Ready to put feather in Cap

NHL: One of the league's most consistent scorers, right wing Peter Bondra closes in on the Washington Capitals' career record for goals.

November 09, 2001|By Sandra McKee | Sandra McKee,SUN STAFF

Peter Bondra, the right wing of the Washington Capitals, grew up waiting for his brother, Juraj, to bring him his used hockey sticks.

"I was always so happy with his stick," Bondra said after a recent game. "I'd be asleep, but would hear him come in and I'd get up and go ask him, `Did you bring me a stick?' "

Most of the time, Juraj, who played professional hockey in Czechoslovakia, did bring his younger brother what he wanted, only to see him take it and work diligently to curve the blade.

Bondra laughed.

"I changed it, to make it curve the way I wanted, to make it mine," he said.

Peter Bondra has never stopped curving sticks or scoring goals.

And he has been on a tear since 1995-96, the first of two 52-goal seasons, as he has cut, sanded and painted nearly 300 sticks a season to make them just right for his purposes.

But he never imagined that one day, possibly one day soon now, that he would become the all-time goal-scoring leader of an NHL team.

"I wasn't even dreaming to make the NHL," said Bondra, 33. "First NHL game I saw, I was in it. If things didn't go well, I was ready to go back home."

Now, Bondra is three goals away from Mike Gartner's Capitals goal record. From 1979 to 1989, Gartner rolled up 397 goals.

Bondra has 394 since joining the Capitals in 1990 as an unworldly 22-year-old. Born in Luck, Ukraine, his family moved when he was a child to part of Czechoslovakia that would eventually become Slovakia. He was not high on anyone's draft list, but then-Capitals general manager David Poile took him in the eighth round of the 1990 entry draft, making him the 156th player chosen.

"All the credit goes to [the late] Jack Button," Poile said. "Jack was our director of scouting, and he had gone to Europe to look at prospects in a five-nations tournament. ... Peter wasn't there, because he was ineligible to play for his national team because he was living in Czechoslovakia but had been born in Russia. But Central Scouting told Jack there was this kid, Peter Bondra, but the only way to see him was to go to where his team was playing. Instead of coming home after the tournament like everyone else, Jack stayed on and went to Czechoslovakia. When the draft came, Jack recommended Peter.

"He was exciting from the first time we saw him, and I think, today, he is the most exciting goal-scorer in the league."

Bondra scored his first goal Oct. 17, 1990, against New Jersey and led all rookies with 12 goals that first season. In 1994-95, he led the league in goals with 34 in the lockout-shortened 47-game season. He tied for the league lead in 1997-98, with 52 goals in 76 games.

Already, he holds Capitals records for power-play goals, game-winning goals, short-handed goals and hat tricks. This season, he leads the league in power-play scores with seven and is second in goals with 12.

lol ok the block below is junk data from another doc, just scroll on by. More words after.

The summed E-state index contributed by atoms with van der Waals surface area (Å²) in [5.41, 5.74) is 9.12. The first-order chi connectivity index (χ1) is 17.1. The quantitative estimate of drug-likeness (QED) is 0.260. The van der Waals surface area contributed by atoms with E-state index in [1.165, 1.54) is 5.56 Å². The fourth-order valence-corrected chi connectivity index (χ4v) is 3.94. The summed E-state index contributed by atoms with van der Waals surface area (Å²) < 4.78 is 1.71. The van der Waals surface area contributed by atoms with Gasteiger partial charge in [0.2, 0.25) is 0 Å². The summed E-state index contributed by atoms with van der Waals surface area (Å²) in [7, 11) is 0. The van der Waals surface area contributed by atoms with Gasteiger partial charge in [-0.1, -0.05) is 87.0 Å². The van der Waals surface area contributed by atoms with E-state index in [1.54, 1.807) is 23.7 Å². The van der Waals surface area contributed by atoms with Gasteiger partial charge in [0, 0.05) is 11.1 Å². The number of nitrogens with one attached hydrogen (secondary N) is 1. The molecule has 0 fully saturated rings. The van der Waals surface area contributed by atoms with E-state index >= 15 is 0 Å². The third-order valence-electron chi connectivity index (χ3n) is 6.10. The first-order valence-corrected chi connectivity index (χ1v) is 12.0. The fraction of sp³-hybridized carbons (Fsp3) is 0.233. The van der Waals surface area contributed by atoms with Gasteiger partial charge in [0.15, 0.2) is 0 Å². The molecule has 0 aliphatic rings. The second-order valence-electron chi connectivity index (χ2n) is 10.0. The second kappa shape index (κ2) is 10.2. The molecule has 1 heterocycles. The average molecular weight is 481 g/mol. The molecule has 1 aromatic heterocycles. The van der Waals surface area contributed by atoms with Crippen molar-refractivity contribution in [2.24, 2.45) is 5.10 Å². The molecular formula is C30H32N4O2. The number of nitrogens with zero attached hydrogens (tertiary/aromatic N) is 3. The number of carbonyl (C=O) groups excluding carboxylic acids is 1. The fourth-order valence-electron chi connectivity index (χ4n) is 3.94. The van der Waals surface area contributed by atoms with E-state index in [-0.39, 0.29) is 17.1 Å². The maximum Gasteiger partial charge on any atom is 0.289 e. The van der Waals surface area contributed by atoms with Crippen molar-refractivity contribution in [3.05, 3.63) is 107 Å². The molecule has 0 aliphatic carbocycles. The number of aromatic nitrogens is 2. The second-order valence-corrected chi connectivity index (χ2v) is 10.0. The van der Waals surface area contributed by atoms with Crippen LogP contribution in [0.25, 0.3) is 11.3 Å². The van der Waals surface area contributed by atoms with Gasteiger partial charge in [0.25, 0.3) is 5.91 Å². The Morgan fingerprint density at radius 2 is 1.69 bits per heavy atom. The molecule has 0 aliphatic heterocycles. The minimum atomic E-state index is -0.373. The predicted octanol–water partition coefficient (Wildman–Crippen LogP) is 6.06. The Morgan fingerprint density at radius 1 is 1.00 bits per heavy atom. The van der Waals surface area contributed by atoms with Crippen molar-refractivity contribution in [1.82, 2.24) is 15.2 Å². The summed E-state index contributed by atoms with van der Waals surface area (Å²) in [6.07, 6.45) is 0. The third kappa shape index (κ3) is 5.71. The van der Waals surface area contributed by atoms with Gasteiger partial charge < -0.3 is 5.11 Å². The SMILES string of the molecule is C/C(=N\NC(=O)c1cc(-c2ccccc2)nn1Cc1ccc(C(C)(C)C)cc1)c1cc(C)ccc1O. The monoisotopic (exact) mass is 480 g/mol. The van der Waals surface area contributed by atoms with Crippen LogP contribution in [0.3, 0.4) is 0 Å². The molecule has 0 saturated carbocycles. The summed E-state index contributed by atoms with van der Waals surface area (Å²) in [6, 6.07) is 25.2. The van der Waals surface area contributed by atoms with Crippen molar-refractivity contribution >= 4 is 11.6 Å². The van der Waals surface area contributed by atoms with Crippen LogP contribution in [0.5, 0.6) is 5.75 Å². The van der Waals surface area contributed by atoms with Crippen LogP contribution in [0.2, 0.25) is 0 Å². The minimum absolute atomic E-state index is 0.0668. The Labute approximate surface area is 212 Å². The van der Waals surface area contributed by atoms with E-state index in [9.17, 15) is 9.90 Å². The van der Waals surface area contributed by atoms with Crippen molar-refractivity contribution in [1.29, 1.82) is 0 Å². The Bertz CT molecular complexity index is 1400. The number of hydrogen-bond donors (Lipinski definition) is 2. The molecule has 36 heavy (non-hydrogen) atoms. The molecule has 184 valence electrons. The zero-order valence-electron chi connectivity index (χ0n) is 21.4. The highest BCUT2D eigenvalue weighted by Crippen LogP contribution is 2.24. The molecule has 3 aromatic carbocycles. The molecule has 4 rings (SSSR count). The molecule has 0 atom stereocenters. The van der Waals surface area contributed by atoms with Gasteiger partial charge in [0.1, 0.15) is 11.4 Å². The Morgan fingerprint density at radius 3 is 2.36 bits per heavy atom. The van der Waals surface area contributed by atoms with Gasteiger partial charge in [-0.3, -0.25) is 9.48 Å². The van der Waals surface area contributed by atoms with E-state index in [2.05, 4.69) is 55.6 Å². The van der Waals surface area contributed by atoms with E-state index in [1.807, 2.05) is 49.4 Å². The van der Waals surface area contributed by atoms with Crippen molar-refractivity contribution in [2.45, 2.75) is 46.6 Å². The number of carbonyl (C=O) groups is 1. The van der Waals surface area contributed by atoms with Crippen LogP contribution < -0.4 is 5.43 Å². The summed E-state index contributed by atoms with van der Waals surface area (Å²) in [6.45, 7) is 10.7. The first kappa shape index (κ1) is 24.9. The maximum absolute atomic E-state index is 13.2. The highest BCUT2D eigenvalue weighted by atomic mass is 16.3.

Like the rest of the Capitals' offense, Bondra has been in something of a funk recently, though he seems to have found his touch again, scoring a goal in games Saturday, Tuesday and last night.

"He's shooting cannons," said Caps goalie Olie Kolzig. "I don't know what he's doing to his stick, but he's shooting laser beams."

Many of Bondra's goals still come as a result of his great speed. Any night, fans may see Bondra get out on a break, streak down the ice and simply overwhelm an opposing goalie with a wrist shot as he swoops in from a wing. Or they can see him unload a slap shot through traffic or finish off a series of passes from his teammates from the slot.

But most of Bondra's goals this season have come on the power play. It is there that he plays on a line that includes Jaromir Jagr and Adam Oates, who tied for the NHL assist lead last season, and Sergei Gonchar, one of the best offensive defensemen in the game. Even if the fifth man on that unit changes, Bondra can count on Jagr, Oates and Gonchar to be there, opening space for him. Capitals coach Ron Wilson says the power play is set up to get Bondra the puck in front of the net where he can unload.

Wilson isn't watching the record books. But he doesn't have to in order to know what he has in Bondra.

"Peter is a great player," Wilson said. "He has a great shot. He works hard every day in practice. And he works hard to continue to be our leading goal-scorer. Everyone looks at Jagr, but Peter has been there, right behind Jags, for the past six or seven years."

Jagr, of course, is the Capitals' newest addition and the player recognized as the best in the world right now. Jagr has a powerful shot and good speed like Bondra. But Jagr has other talents, too, that have allowed him to excel. Jagr has the advantage of finesse, and benefited from playing alongside offensive talent with the Pittsburgh Penguins, who most years were led by Mario Lemieux.

With Washington, Bondra has teamed with solid players, but few considered major scoring threats.

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